The narrator says that Widow Wycherly had been very beautiful when she was younger. But she lived in seclusion on account of gossip and scandalous stories which made the gentry (people of a higher class) want nothing to do with her. Her promiscuous behavior led to a bad reputation and missed opportunities for marriage and social advantages. Also, in the wake of this, because she hid herself from others, she missed an opportunity to refute these scandalous stories. Or, if the stories were untrue, she missed an opportunity to challenge the gentry and perhaps win back their approval. But even if the gentry never again accepted her, she missed the opportunity to befriend the lower classes. In hiding, she prevented any opportunity to interact with, or even marry, someone of any class.
In the end, she (as well as Colonel Killigrew and Mr. Gascoigne) misses an opportunity to learn a lesson. She has not learned, from experience, that beauty is fleeting and superficial. She has not learned that her vice for vanity is selfish and illustrates a flaw in her character. Also, if those scandalous stories of her younger days are true, she has not learned that flirtatious behavior will not lead to winning the respect of others. When she is initially transformed into a younger woman, she thrives on flirting with the other men. Isn't this what allegedly garnered her a bad reputation? Killigrew and Gascoigne are equally dense in missing the opportunity to learn similar lessons in their lives and via this experiment.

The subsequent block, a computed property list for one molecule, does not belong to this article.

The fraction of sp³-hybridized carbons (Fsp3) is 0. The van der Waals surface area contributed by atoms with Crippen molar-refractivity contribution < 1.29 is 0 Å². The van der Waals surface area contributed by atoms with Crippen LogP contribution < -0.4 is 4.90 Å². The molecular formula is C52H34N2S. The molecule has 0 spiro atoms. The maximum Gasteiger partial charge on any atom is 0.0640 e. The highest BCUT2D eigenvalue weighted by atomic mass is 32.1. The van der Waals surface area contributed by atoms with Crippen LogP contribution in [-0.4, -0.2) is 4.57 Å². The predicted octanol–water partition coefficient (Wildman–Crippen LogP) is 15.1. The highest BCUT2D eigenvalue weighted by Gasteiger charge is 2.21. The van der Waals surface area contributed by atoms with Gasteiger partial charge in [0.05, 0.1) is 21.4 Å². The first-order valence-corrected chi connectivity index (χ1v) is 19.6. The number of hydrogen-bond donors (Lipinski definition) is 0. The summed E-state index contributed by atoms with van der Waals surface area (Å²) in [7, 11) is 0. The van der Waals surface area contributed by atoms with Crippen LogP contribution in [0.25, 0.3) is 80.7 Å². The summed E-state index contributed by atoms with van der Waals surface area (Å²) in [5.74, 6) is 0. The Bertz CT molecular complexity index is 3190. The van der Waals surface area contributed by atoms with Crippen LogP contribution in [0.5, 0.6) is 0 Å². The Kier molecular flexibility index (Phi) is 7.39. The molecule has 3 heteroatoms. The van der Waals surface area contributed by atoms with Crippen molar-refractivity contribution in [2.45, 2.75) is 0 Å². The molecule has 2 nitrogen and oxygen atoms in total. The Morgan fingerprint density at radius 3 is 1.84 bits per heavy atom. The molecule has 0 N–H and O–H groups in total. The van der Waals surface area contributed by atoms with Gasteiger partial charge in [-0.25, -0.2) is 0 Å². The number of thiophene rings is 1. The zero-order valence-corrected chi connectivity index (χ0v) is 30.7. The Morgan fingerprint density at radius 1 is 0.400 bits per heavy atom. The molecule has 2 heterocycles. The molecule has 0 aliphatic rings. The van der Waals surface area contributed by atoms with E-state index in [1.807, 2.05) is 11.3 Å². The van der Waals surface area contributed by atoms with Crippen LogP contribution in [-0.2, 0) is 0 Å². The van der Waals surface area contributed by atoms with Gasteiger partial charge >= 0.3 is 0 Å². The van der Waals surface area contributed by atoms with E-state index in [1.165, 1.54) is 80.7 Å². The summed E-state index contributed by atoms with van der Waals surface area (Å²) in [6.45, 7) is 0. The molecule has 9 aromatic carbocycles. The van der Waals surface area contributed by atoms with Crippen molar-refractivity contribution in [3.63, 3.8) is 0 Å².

Note that the experiment seems to be whether or not they will become young again. But from Dr. Heidegger's perspective, the experiment is also a study about how and if these three guinea pigs will learn anything in the realm of wisdom.